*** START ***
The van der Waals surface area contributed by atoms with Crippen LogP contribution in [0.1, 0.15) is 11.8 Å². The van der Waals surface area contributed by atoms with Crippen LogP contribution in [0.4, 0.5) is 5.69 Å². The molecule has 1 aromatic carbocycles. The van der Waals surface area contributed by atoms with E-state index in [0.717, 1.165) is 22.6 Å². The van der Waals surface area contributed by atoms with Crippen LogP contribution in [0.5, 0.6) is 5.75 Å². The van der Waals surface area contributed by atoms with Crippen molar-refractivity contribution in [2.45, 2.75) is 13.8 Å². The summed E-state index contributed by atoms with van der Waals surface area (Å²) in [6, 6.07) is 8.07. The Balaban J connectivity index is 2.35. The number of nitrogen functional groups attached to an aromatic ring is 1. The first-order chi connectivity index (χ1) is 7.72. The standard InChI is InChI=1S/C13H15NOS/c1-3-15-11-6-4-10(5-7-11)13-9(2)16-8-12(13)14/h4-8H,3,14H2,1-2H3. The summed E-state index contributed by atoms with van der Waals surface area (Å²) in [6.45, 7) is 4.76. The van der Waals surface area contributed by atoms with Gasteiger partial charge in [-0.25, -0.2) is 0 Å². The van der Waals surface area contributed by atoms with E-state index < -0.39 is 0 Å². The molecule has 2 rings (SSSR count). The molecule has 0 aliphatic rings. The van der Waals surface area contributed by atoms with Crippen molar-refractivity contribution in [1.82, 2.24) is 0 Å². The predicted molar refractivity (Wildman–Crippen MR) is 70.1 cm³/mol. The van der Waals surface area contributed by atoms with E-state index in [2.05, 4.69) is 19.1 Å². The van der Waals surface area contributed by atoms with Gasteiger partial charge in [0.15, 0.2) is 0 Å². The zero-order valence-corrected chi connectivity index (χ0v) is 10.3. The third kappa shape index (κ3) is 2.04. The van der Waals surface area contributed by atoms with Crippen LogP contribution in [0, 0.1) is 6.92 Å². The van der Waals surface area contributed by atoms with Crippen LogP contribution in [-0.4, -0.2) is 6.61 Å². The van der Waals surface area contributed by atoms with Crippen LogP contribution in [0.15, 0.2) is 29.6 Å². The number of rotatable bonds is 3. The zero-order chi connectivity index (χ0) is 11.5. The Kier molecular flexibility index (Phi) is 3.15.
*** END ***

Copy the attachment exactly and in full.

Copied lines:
The van der Waals surface area contributed by atoms with Crippen LogP contribution in [0.1, 0.15) is 11.8 Å². The van der Waals surface area contributed by atoms with Crippen LogP contribution in [0.4, 0.5) is 5.69 Å². The molecule has 1 aromatic carbocycles. The van der Waals surface area contributed by atoms with E-state index in [0.717, 1.165) is 22.6 Å². The van der Waals surface area contributed by atoms with Crippen LogP contribution in [0.5, 0.6) is 5.75 Å². The van der Waals surface area contributed by atoms with Crippen molar-refractivity contribution in [2.45, 2.75) is 13.8 Å². The summed E-state index contributed by atoms with van der Waals surface area (Å²) in [6, 6.07) is 8.07. The Balaban J connectivity index is 2.35. The number of nitrogen functional groups attached to an aromatic ring is 1. The first-order chi connectivity index (χ1) is 7.72. The standard InChI is InChI=1S/C13H15NOS/c1-3-15-11-6-4-10(5-7-11)13-9(2)16-8-12(13)14/h4-8H,3,14H2,1-2H3. The summed E-state index contributed by atoms with van der Waals surface area (Å²) in [6.45, 7) is 4.76. The van der Waals surface area contributed by atoms with Gasteiger partial charge in [-0.25, -0.2) is 0 Å². The van der Waals surface area contributed by atoms with E-state index < -0.39 is 0 Å². The molecule has 2 rings (SSSR count). The molecule has 0 aliphatic rings. The van der Waals surface area contributed by atoms with Crippen molar-refractivity contribution in [1.82, 2.24) is 0 Å². The predicted molar refractivity (Wildman–Crippen MR) is 70.1 cm³/mol. The van der Waals surface area contributed by atoms with E-state index in [2.05, 4.69) is 19.1 Å². The van der Waals surface area contributed by atoms with Gasteiger partial charge in [0.15, 0.2) is 0 Å². The zero-order valence-corrected chi connectivity index (χ0v) is 10.3. The third kappa shape index (κ3) is 2.04. The van der Waals surface area contributed by atoms with Crippen LogP contribution in [0, 0.1) is 6.92 Å². The van der Waals surface area contributed by atoms with Crippen LogP contribution in [-0.4, -0.2) is 6.61 Å². The van der Waals surface area contributed by atoms with Crippen LogP contribution in [0.15, 0.2) is 29.6 Å². The number of rotatable bonds is 3. The zero-order chi connectivity index (χ0) is 11.5. The Kier molecular flexibility index (Phi) is 3.15.